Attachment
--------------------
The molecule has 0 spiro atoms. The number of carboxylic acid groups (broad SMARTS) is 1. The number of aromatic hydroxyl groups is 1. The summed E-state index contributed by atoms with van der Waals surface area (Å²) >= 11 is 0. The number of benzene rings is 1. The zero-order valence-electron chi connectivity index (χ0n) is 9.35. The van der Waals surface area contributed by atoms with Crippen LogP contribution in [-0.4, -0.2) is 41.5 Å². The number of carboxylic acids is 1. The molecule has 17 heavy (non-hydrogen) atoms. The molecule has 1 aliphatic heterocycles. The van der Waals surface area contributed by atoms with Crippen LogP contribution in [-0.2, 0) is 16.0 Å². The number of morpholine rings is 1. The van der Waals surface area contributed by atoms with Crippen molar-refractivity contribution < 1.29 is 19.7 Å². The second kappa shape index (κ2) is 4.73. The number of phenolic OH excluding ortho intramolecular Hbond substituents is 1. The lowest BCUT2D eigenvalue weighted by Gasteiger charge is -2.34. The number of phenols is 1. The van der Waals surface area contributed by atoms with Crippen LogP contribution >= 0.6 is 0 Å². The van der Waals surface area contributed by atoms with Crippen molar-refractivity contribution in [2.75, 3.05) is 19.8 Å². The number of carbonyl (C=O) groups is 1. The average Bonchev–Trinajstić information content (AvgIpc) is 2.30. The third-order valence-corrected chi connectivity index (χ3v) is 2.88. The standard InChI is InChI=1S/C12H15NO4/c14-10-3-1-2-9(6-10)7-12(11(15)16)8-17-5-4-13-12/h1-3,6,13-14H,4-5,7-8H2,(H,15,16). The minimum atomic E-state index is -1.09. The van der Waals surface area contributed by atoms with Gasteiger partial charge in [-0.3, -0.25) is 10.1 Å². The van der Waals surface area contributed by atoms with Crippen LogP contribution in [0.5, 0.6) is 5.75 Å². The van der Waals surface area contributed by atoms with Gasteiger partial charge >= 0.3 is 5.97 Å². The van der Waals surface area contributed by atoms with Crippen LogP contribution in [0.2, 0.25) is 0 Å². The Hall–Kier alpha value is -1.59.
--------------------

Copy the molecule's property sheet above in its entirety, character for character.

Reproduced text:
The molecule has 0 spiro atoms. The number of carboxylic acid groups (broad SMARTS) is 1. The number of aromatic hydroxyl groups is 1. The summed E-state index contributed by atoms with van der Waals surface area (Å²) >= 11 is 0. The number of benzene rings is 1. The zero-order valence-electron chi connectivity index (χ0n) is 9.35. The van der Waals surface area contributed by atoms with Crippen LogP contribution in [-0.4, -0.2) is 41.5 Å². The number of carboxylic acids is 1. The molecule has 17 heavy (non-hydrogen) atoms. The molecule has 1 aliphatic heterocycles. The van der Waals surface area contributed by atoms with Crippen LogP contribution in [-0.2, 0) is 16.0 Å². The number of morpholine rings is 1. The van der Waals surface area contributed by atoms with Crippen molar-refractivity contribution < 1.29 is 19.7 Å². The second kappa shape index (κ2) is 4.73. The number of phenolic OH excluding ortho intramolecular Hbond substituents is 1. The lowest BCUT2D eigenvalue weighted by Gasteiger charge is -2.34. The number of phenols is 1. The van der Waals surface area contributed by atoms with Crippen LogP contribution >= 0.6 is 0 Å². The van der Waals surface area contributed by atoms with Crippen molar-refractivity contribution in [2.75, 3.05) is 19.8 Å². The number of carbonyl (C=O) groups is 1. The average Bonchev–Trinajstić information content (AvgIpc) is 2.30. The third-order valence-corrected chi connectivity index (χ3v) is 2.88. The standard InChI is InChI=1S/C12H15NO4/c14-10-3-1-2-9(6-10)7-12(11(15)16)8-17-5-4-13-12/h1-3,6,13-14H,4-5,7-8H2,(H,15,16). The minimum atomic E-state index is -1.09. The van der Waals surface area contributed by atoms with Gasteiger partial charge in [-0.3, -0.25) is 10.1 Å². The van der Waals surface area contributed by atoms with Crippen LogP contribution in [0.5, 0.6) is 5.75 Å². The van der Waals surface area contributed by atoms with Gasteiger partial charge >= 0.3 is 5.97 Å². The van der Waals surface area contributed by atoms with Crippen LogP contribution in [0.2, 0.25) is 0 Å². The Hall–Kier alpha value is -1.59.